Activist Pledges to Publish Congress’ Browsing History

Comes after House voted to kill Obama administration privacy regulations

Game developer Max Temkin wants to give Congress a taste of its own medicine. (Framegrab/Cards Against Humanity via YouTube)

The creator of the popular and crass card game Cards Against Humanity pledges to let Congress feel the effects of its vote to repeal a regulation that will allow Internet providers to sell users’ browsing history.

The House voted on Tuesday to kill Obama administration regulations that required Internet service providers to get customers’ explicit permission before it could sell their browsing history to advertisers and other third parties.

Cards Against Humanity co-founder Max Temkin tweeted with a little salty language that he would buy the browser histories of “every congressman and congressional aide” and share it online.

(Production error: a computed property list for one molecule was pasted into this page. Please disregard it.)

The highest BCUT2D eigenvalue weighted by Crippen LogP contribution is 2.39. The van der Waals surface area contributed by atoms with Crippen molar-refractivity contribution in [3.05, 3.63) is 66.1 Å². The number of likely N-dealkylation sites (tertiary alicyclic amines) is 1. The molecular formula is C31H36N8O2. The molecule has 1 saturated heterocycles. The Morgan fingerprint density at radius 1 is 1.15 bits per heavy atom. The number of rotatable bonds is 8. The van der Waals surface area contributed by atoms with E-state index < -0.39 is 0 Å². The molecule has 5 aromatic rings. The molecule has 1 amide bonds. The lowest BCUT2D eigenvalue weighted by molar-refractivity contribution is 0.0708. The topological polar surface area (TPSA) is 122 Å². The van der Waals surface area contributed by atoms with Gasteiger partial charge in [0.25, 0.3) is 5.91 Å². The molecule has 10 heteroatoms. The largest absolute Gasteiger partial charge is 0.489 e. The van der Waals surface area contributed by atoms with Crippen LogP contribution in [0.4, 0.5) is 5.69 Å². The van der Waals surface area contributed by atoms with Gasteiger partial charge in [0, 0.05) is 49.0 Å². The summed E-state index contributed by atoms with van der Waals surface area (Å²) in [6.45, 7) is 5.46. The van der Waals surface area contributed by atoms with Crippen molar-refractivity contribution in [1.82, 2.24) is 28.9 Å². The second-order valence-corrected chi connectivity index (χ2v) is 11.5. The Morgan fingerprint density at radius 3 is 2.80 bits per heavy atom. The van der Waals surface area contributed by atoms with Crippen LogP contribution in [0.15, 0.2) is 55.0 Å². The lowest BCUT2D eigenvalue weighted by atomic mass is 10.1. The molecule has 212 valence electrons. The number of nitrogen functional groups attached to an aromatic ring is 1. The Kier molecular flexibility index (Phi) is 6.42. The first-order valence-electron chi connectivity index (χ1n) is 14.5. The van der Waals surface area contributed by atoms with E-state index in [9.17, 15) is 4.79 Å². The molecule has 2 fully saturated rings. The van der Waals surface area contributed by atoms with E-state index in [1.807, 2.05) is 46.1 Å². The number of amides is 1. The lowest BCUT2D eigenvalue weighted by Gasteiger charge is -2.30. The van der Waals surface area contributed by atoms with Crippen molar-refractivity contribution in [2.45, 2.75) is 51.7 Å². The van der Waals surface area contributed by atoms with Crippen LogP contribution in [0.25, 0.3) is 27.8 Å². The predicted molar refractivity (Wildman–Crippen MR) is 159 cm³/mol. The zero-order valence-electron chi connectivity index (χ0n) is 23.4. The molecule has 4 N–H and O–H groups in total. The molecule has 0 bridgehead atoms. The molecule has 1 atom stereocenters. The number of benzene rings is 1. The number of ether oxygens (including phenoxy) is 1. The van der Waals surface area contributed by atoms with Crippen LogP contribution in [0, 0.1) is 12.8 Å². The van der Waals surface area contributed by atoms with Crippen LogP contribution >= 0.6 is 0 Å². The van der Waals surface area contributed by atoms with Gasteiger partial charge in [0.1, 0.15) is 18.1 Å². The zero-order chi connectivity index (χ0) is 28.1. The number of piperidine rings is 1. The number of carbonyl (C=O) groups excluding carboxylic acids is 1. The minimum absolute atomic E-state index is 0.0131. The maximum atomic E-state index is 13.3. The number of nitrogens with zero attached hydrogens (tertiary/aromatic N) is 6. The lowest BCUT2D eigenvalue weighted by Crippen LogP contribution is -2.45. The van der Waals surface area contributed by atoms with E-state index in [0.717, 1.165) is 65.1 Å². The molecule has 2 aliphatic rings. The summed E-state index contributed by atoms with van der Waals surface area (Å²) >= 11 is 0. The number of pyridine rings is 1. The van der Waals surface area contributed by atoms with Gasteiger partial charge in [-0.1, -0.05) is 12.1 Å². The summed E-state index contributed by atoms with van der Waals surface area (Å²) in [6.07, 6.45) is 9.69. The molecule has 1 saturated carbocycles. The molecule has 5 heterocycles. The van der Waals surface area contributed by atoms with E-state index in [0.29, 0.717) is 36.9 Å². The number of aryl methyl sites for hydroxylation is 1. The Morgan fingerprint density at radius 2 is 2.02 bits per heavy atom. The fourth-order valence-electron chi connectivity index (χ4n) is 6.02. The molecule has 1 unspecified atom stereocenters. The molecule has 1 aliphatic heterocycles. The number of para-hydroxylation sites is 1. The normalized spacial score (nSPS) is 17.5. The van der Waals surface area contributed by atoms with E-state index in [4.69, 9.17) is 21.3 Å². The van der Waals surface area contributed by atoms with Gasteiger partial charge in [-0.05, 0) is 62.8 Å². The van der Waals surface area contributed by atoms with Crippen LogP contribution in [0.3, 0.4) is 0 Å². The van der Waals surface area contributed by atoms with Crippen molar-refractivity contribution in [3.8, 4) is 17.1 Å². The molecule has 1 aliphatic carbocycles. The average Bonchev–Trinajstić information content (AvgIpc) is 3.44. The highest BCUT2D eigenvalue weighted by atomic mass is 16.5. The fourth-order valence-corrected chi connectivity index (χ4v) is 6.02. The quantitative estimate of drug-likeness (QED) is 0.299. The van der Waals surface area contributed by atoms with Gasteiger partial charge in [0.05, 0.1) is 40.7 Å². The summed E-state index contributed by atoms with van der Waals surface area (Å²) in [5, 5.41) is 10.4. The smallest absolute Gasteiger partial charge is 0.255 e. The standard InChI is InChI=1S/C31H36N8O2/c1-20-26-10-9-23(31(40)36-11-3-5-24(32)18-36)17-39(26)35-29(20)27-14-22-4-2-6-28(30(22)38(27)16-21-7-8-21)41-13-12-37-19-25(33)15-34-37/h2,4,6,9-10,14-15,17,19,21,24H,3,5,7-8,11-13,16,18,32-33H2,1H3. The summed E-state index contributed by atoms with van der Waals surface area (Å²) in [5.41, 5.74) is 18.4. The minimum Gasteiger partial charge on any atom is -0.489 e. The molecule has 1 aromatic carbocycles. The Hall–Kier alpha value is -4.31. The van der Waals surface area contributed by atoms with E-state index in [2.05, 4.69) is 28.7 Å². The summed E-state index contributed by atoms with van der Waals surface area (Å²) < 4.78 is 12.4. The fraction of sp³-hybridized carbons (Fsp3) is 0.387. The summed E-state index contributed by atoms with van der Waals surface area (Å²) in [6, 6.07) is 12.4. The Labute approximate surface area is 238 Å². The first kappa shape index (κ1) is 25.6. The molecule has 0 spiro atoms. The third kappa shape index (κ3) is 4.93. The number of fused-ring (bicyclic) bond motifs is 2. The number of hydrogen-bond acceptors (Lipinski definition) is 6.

Temkin also cautioned against people taking part in crowdfunding campaigns since the data isn't yet available.



In response to another tweet, Temkin said it would be easy to find IP blocks of members of Congress and staffers.


In February, Temkin sent a copy of his new game “Secret Hitler” to every senator to encourage them to act as a check against President Donald Trump. The game “models the rise of fascism in a democracy,” according to its creator.


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